iOS app Android app

Sam Stein

The Huffington Post • stein@huffingtonpost.com

 
Sam Stein

BIO

Former McCain Adviser: 'Really Stupid To Blame Solar In General' For Solyndra Failure

October 3, 2011

WASHINGTON -- A host of industry experts, including a former adviser to Sen. John McCain, are urging lawmakers not to stigmatize either green energy or the government's role in promoting it after the abrupt downfall of Solyndra, the now-bankrupt solar equipment manufacturer.

"People ought to resist [demonizing alternative energy] because it's really stupid to blame solar in general for some people not managing a corporation well," said R. James Woolsey, chairman of the Foundation for Defense of Democracies and the former CIA director under Bill Clinton. "Solar ... keeps getting cheaper and more efficient all the time, and steadily. And I think the folks you see going after solar as a result of all of this, some of them probably have quite a substantial interest in maybe coal or whatever. I think that anybody who follows solar closely realizes how the changes are coming."

In an interview with The Huffington Post, Woolsey, who advised McCain's 2008 presidential campaign, offered a deal for those critics arguing that loan guarantees for alternative energy companies should be eliminated following Solyndra's downfall.

"I would be willing to make this trade," said Woolsey, who has long been an outspoken champion of alternative energy source development. "We won't have subsidies for solar and wind if we pull out every single penny of subsidies to coal and oil, including all of the tax subsidies. Every penny. Take it away, and then let solar and wind do it on their own."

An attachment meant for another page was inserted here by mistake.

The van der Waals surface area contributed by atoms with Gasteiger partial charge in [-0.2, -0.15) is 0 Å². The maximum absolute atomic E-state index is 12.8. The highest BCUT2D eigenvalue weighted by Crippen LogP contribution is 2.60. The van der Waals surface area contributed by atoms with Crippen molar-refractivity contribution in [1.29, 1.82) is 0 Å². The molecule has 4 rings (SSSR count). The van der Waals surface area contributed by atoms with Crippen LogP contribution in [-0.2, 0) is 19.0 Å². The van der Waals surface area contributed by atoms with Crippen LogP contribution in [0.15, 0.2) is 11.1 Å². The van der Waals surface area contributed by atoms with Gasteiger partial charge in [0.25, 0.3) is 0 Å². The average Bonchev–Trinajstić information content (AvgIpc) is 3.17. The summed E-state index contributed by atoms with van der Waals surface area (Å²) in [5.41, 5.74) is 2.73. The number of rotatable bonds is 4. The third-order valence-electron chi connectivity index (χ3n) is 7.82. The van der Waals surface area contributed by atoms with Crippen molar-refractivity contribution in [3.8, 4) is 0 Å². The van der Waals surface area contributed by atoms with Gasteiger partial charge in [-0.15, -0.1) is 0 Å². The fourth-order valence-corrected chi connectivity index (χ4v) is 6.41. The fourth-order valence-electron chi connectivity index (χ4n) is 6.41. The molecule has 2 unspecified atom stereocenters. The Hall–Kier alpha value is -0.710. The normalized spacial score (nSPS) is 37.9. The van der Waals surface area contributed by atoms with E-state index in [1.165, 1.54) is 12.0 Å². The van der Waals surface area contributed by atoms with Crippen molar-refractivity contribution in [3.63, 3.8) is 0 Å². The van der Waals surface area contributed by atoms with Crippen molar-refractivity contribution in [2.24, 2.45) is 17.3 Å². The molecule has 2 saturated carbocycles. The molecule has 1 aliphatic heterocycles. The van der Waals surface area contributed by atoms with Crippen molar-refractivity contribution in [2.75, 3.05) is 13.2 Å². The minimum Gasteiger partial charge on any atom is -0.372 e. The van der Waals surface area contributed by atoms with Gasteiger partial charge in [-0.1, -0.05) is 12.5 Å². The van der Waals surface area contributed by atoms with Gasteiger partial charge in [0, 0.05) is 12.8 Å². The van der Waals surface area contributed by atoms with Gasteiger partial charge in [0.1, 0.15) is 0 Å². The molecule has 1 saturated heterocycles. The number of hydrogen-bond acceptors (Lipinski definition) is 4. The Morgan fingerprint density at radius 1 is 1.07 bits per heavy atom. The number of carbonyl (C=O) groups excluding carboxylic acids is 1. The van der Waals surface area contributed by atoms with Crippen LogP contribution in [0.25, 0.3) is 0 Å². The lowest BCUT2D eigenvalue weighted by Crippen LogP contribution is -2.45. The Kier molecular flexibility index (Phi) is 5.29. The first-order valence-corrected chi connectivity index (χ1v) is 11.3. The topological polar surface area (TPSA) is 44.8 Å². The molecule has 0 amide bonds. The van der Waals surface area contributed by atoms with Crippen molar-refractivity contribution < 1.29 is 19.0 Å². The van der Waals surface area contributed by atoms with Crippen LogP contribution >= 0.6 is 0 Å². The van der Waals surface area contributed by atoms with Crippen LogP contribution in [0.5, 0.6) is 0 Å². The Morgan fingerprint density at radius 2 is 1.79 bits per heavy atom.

Far from absolving the Obama White House's political management of the Solyndra crisis, Woolsey's comments are simply meant to add a bit of sobriety to the current energy policy debate. At a time when America needs to encourage a diverse set of sources, it's retreating back to the norm.

"'Drill, baby, drill' does nothing to break the oil cartel," said Woolsey.

It's unclear just how much damage Solyndra's scandal has done to the alternative and green energy movements that were built, in part, on the promise to wean America off its oil dependence. In the wake of Solyndra's bankruptcy, small-government conservatives and like-minded lawmakers have suggested scrapping the loan guarantee program that originated under George W. Bush. The more pointed critiques have been directed at the Obama administration for failing to heed recurring warnings about that company's specific standing. On Monday, The New York Times reported on more emails revealing that the White House was concerned Solyndra would collapse even before the president visited its headquarters in May 2010 to tout the $535 million loan guarantee it had received.

Confronted with these internal communications in the past, the administration has chosen a two-pronged pushback, noting the longstanding tradition of Republican lawmakers championing loan guarantees for green-sector companies in their own districts and insisting that, among all companies on which to bet, a solar equipment manufacturer was a morally solid pick.